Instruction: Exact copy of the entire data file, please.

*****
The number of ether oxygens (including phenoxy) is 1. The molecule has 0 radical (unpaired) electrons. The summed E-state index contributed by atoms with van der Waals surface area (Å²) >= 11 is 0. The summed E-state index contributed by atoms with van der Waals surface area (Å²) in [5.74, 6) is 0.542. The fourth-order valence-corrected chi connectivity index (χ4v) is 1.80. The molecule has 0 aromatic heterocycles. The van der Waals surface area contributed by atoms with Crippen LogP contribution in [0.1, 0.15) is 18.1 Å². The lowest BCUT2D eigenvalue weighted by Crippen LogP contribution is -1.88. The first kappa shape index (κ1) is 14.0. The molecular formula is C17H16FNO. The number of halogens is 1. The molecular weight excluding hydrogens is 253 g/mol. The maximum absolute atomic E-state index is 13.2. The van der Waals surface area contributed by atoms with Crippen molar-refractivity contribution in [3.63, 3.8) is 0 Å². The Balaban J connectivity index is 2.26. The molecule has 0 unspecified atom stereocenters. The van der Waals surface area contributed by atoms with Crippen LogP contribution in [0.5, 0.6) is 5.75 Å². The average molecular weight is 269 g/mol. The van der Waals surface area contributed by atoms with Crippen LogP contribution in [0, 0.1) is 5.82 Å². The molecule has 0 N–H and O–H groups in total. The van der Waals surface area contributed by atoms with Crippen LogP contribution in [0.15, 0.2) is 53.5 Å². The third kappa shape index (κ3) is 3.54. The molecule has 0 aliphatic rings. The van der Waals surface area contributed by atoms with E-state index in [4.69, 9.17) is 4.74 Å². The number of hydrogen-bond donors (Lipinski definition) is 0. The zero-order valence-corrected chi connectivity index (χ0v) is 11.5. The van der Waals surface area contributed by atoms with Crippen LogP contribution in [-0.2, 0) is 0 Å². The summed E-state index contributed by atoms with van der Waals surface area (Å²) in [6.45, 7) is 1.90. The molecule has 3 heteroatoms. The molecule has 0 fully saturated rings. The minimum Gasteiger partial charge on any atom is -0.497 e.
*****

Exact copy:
The number of ether oxygens (including phenoxy) is 1. The molecule has 0 radical (unpaired) electrons. The summed E-state index contributed by atoms with van der Waals surface area (Å²) >= 11 is 0. The summed E-state index contributed by atoms with van der Waals surface area (Å²) in [5.74, 6) is 0.542. The fourth-order valence-corrected chi connectivity index (χ4v) is 1.80. The molecule has 0 aromatic heterocycles. The van der Waals surface area contributed by atoms with Crippen LogP contribution in [0.1, 0.15) is 18.1 Å². The lowest BCUT2D eigenvalue weighted by Crippen LogP contribution is -1.88. The first kappa shape index (κ1) is 14.0. The molecular formula is C17H16FNO. The number of halogens is 1. The molecular weight excluding hydrogens is 253 g/mol. The maximum absolute atomic E-state index is 13.2. The van der Waals surface area contributed by atoms with Crippen molar-refractivity contribution in [3.63, 3.8) is 0 Å². The Balaban J connectivity index is 2.26. The molecule has 0 unspecified atom stereocenters. The van der Waals surface area contributed by atoms with Crippen LogP contribution in [0.5, 0.6) is 5.75 Å². The average molecular weight is 269 g/mol. The van der Waals surface area contributed by atoms with Crippen LogP contribution in [0, 0.1) is 5.82 Å². The molecule has 0 N–H and O–H groups in total. The van der Waals surface area contributed by atoms with Crippen LogP contribution in [0.15, 0.2) is 53.5 Å². The third kappa shape index (κ3) is 3.54. The molecule has 0 aliphatic rings. The van der Waals surface area contributed by atoms with E-state index in [4.69, 9.17) is 4.74 Å². The number of hydrogen-bond donors (Lipinski definition) is 0. The zero-order valence-corrected chi connectivity index (χ0v) is 11.5. The van der Waals surface area contributed by atoms with Crippen LogP contribution in [-0.2, 0) is 0 Å². The summed E-state index contributed by atoms with van der Waals surface area (Å²) in [6.45, 7) is 1.90. The molecule has 3 heteroatoms. The molecule has 0 fully saturated rings. The minimum Gasteiger partial charge on any atom is -0.497 e.